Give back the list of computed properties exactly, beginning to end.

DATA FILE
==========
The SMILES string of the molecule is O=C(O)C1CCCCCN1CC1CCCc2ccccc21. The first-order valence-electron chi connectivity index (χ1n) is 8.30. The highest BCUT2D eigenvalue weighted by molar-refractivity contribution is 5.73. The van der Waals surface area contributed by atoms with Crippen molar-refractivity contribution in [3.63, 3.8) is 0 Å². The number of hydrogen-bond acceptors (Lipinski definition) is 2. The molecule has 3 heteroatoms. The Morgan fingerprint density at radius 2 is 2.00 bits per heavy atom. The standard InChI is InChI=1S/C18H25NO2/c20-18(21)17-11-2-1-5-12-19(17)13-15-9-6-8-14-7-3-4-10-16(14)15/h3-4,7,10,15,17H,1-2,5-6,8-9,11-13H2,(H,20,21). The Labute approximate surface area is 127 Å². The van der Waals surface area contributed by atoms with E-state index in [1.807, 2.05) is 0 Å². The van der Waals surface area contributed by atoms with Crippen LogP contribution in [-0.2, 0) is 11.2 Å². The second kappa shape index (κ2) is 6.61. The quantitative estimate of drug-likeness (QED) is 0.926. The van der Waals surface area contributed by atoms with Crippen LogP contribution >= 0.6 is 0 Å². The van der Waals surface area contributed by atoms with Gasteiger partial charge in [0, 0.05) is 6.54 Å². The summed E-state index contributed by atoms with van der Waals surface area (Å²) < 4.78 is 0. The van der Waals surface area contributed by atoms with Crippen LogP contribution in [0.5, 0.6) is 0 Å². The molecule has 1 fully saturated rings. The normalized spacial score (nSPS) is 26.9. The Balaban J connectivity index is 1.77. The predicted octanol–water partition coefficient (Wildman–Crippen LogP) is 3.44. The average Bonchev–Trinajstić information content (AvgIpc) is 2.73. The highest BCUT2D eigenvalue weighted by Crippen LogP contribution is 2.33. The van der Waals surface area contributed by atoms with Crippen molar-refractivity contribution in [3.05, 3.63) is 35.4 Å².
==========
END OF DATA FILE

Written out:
The SMILES string of the molecule is O=C(O)C1CCCCCN1CC1CCCc2ccccc21. The first-order valence-electron chi connectivity index (χ1n) is 8.30. The highest BCUT2D eigenvalue weighted by molar-refractivity contribution is 5.73. The van der Waals surface area contributed by atoms with Crippen molar-refractivity contribution in [3.63, 3.8) is 0 Å². The number of hydrogen-bond acceptors (Lipinski definition) is 2. The molecule has 3 heteroatoms. The Morgan fingerprint density at radius 2 is 2.00 bits per heavy atom. The standard InChI is InChI=1S/C18H25NO2/c20-18(21)17-11-2-1-5-12-19(17)13-15-9-6-8-14-7-3-4-10-16(14)15/h3-4,7,10,15,17H,1-2,5-6,8-9,11-13H2,(H,20,21). The Labute approximate surface area is 127 Å². The van der Waals surface area contributed by atoms with E-state index in [1.807, 2.05) is 0 Å². The van der Waals surface area contributed by atoms with Crippen LogP contribution in [-0.2, 0) is 11.2 Å². The second kappa shape index (κ2) is 6.61. The quantitative estimate of drug-likeness (QED) is 0.926. The van der Waals surface area contributed by atoms with Crippen LogP contribution >= 0.6 is 0 Å². The van der Waals surface area contributed by atoms with Gasteiger partial charge in [0, 0.05) is 6.54 Å². The summed E-state index contributed by atoms with van der Waals surface area (Å²) < 4.78 is 0. The van der Waals surface area contributed by atoms with Crippen LogP contribution in [0.5, 0.6) is 0 Å². The molecule has 1 fully saturated rings. The normalized spacial score (nSPS) is 26.9. The Balaban J connectivity index is 1.77. The predicted octanol–water partition coefficient (Wildman–Crippen LogP) is 3.44. The average Bonchev–Trinajstić information content (AvgIpc) is 2.73. The highest BCUT2D eigenvalue weighted by Crippen LogP contribution is 2.33. The van der Waals surface area contributed by atoms with Crippen molar-refractivity contribution in [3.05, 3.63) is 35.4 Å².